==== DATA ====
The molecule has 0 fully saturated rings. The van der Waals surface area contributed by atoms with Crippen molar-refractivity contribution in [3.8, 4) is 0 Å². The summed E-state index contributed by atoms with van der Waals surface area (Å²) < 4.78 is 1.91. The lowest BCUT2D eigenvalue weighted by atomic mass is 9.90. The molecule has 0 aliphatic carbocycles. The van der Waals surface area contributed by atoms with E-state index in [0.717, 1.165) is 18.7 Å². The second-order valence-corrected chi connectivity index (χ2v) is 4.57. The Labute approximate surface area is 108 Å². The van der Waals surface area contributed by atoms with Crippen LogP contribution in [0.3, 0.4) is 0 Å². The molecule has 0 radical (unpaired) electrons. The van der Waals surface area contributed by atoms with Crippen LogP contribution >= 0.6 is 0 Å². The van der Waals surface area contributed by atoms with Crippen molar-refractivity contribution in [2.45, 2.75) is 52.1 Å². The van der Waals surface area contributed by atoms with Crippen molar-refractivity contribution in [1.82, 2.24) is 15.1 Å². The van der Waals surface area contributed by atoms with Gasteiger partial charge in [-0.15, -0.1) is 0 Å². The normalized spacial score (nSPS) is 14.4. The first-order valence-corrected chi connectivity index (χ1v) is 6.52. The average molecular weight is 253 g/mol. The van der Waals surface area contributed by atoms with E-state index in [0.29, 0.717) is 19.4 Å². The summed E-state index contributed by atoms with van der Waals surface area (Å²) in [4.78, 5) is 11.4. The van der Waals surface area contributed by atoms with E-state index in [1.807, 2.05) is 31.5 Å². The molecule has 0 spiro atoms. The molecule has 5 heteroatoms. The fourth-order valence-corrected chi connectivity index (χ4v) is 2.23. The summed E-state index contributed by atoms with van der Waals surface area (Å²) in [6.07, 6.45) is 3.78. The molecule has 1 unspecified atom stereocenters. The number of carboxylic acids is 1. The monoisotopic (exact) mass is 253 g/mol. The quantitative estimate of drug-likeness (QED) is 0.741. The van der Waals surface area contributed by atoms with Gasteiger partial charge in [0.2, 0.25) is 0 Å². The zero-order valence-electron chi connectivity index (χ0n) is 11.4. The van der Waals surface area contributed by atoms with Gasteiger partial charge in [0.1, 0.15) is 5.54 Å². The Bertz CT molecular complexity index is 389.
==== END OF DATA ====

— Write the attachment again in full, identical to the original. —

The molecule has 0 fully saturated rings. The van der Waals surface area contributed by atoms with Crippen molar-refractivity contribution in [3.8, 4) is 0 Å². The summed E-state index contributed by atoms with van der Waals surface area (Å²) < 4.78 is 1.91. The lowest BCUT2D eigenvalue weighted by atomic mass is 9.90. The molecule has 0 aliphatic carbocycles. The van der Waals surface area contributed by atoms with E-state index in [0.717, 1.165) is 18.7 Å². The second-order valence-corrected chi connectivity index (χ2v) is 4.57. The Labute approximate surface area is 108 Å². The van der Waals surface area contributed by atoms with Crippen LogP contribution in [0.3, 0.4) is 0 Å². The molecule has 0 radical (unpaired) electrons. The van der Waals surface area contributed by atoms with Crippen LogP contribution >= 0.6 is 0 Å². The van der Waals surface area contributed by atoms with Crippen molar-refractivity contribution in [2.45, 2.75) is 52.1 Å². The van der Waals surface area contributed by atoms with Crippen molar-refractivity contribution in [1.82, 2.24) is 15.1 Å². The van der Waals surface area contributed by atoms with Gasteiger partial charge in [-0.15, -0.1) is 0 Å². The normalized spacial score (nSPS) is 14.4. The first-order valence-corrected chi connectivity index (χ1v) is 6.52. The average molecular weight is 253 g/mol. The van der Waals surface area contributed by atoms with E-state index in [0.29, 0.717) is 19.4 Å². The summed E-state index contributed by atoms with van der Waals surface area (Å²) in [4.78, 5) is 11.4. The van der Waals surface area contributed by atoms with E-state index in [1.807, 2.05) is 31.5 Å². The molecule has 0 spiro atoms. The molecule has 5 heteroatoms. The fourth-order valence-corrected chi connectivity index (χ4v) is 2.23. The summed E-state index contributed by atoms with van der Waals surface area (Å²) in [6.07, 6.45) is 3.78. The molecule has 1 unspecified atom stereocenters. The number of carboxylic acids is 1. The monoisotopic (exact) mass is 253 g/mol. The quantitative estimate of drug-likeness (QED) is 0.741. The van der Waals surface area contributed by atoms with Gasteiger partial charge in [0.2, 0.25) is 0 Å². The zero-order valence-electron chi connectivity index (χ0n) is 11.4. The van der Waals surface area contributed by atoms with Gasteiger partial charge in [0.1, 0.15) is 5.54 Å². The Bertz CT molecular complexity index is 389.